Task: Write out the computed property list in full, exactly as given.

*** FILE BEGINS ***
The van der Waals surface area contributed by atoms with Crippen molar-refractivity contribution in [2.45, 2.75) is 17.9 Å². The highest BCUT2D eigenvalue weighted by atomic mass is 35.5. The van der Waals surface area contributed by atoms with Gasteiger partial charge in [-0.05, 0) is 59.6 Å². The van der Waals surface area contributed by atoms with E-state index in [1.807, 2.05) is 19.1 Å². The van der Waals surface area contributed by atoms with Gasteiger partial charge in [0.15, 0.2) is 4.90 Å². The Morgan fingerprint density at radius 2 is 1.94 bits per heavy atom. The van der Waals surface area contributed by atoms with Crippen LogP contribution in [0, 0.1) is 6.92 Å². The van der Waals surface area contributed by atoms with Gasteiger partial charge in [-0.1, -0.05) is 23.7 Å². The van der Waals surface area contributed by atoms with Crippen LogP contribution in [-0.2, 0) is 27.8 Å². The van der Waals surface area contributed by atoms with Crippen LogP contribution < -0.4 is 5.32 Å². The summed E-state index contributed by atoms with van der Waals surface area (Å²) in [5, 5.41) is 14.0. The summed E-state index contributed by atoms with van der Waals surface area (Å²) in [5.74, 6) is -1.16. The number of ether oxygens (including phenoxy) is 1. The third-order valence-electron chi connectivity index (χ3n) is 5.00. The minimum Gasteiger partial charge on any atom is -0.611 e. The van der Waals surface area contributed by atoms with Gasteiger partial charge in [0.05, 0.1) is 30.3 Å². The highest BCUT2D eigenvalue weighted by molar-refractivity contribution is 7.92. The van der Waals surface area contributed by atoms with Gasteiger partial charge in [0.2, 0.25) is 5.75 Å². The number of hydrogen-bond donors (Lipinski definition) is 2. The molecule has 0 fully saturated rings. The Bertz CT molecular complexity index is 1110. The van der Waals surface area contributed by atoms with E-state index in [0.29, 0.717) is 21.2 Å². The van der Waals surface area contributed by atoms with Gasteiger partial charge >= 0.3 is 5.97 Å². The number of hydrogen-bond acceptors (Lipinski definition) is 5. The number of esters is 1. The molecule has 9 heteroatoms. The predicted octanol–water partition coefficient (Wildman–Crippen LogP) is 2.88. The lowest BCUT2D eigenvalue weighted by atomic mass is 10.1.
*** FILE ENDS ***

The van der Waals surface area contributed by atoms with Crippen molar-refractivity contribution in [2.45, 2.75) is 17.9 Å². The highest BCUT2D eigenvalue weighted by atomic mass is 35.5. The van der Waals surface area contributed by atoms with Gasteiger partial charge in [-0.05, 0) is 59.6 Å². The van der Waals surface area contributed by atoms with E-state index in [1.807, 2.05) is 19.1 Å². The van der Waals surface area contributed by atoms with Gasteiger partial charge in [0.15, 0.2) is 4.90 Å². The Morgan fingerprint density at radius 2 is 1.94 bits per heavy atom. The van der Waals surface area contributed by atoms with Crippen LogP contribution in [0, 0.1) is 6.92 Å². The van der Waals surface area contributed by atoms with Gasteiger partial charge in [-0.1, -0.05) is 23.7 Å². The van der Waals surface area contributed by atoms with Crippen LogP contribution in [-0.2, 0) is 27.8 Å². The van der Waals surface area contributed by atoms with Crippen LogP contribution < -0.4 is 5.32 Å². The summed E-state index contributed by atoms with van der Waals surface area (Å²) in [5, 5.41) is 14.0. The summed E-state index contributed by atoms with van der Waals surface area (Å²) in [5.74, 6) is -1.16. The number of ether oxygens (including phenoxy) is 1. The third-order valence-electron chi connectivity index (χ3n) is 5.00. The minimum Gasteiger partial charge on any atom is -0.611 e. The van der Waals surface area contributed by atoms with Gasteiger partial charge in [0.05, 0.1) is 30.3 Å². The highest BCUT2D eigenvalue weighted by molar-refractivity contribution is 7.92. The van der Waals surface area contributed by atoms with Gasteiger partial charge in [0.2, 0.25) is 5.75 Å². The number of hydrogen-bond donors (Lipinski definition) is 2. The molecule has 0 fully saturated rings. The Bertz CT molecular complexity index is 1110. The van der Waals surface area contributed by atoms with E-state index in [0.29, 0.717) is 21.2 Å². The van der Waals surface area contributed by atoms with Gasteiger partial charge >= 0.3 is 5.97 Å². The number of hydrogen-bond acceptors (Lipinski definition) is 5. The number of esters is 1. The molecule has 9 heteroatoms. The predicted octanol–water partition coefficient (Wildman–Crippen LogP) is 2.88. The lowest BCUT2D eigenvalue weighted by atomic mass is 10.1.